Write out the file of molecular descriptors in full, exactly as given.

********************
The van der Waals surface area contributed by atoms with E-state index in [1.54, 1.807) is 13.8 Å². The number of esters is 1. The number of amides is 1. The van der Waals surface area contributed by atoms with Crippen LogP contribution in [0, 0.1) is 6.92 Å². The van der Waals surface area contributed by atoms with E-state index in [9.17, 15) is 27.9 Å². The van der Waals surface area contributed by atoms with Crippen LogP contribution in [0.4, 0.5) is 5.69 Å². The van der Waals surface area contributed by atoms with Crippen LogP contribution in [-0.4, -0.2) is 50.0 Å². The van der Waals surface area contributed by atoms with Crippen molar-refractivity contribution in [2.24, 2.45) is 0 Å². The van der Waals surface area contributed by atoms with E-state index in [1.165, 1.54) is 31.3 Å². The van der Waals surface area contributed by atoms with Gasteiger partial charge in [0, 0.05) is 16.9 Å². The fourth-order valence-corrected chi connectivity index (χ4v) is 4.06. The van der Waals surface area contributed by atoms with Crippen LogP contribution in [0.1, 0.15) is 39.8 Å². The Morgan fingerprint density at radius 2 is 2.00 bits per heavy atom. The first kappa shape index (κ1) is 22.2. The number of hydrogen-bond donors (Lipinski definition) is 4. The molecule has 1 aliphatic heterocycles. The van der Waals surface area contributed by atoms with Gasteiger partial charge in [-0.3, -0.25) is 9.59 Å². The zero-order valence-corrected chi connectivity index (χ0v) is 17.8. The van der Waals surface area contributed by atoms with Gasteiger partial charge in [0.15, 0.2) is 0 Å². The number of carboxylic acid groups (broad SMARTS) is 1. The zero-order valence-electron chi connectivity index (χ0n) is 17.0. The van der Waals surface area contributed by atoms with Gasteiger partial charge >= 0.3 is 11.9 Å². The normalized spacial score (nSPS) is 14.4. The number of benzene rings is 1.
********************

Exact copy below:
The van der Waals surface area contributed by atoms with E-state index in [1.54, 1.807) is 13.8 Å². The number of esters is 1. The number of amides is 1. The van der Waals surface area contributed by atoms with Crippen LogP contribution in [0, 0.1) is 6.92 Å². The van der Waals surface area contributed by atoms with E-state index in [9.17, 15) is 27.9 Å². The van der Waals surface area contributed by atoms with Crippen LogP contribution in [0.4, 0.5) is 5.69 Å². The van der Waals surface area contributed by atoms with Crippen LogP contribution in [-0.4, -0.2) is 50.0 Å². The van der Waals surface area contributed by atoms with Crippen molar-refractivity contribution in [2.24, 2.45) is 0 Å². The van der Waals surface area contributed by atoms with E-state index in [1.165, 1.54) is 31.3 Å². The van der Waals surface area contributed by atoms with Gasteiger partial charge in [0, 0.05) is 16.9 Å². The fourth-order valence-corrected chi connectivity index (χ4v) is 4.06. The van der Waals surface area contributed by atoms with Crippen LogP contribution in [0.1, 0.15) is 39.8 Å². The Morgan fingerprint density at radius 2 is 2.00 bits per heavy atom. The first kappa shape index (κ1) is 22.2. The number of hydrogen-bond donors (Lipinski definition) is 4. The molecule has 1 aliphatic heterocycles. The van der Waals surface area contributed by atoms with Gasteiger partial charge in [-0.3, -0.25) is 9.59 Å². The zero-order valence-corrected chi connectivity index (χ0v) is 17.8. The van der Waals surface area contributed by atoms with Gasteiger partial charge in [0.15, 0.2) is 0 Å². The number of carboxylic acid groups (broad SMARTS) is 1. The zero-order valence-electron chi connectivity index (χ0n) is 17.0. The van der Waals surface area contributed by atoms with Gasteiger partial charge >= 0.3 is 11.9 Å². The normalized spacial score (nSPS) is 14.4. The number of benzene rings is 1.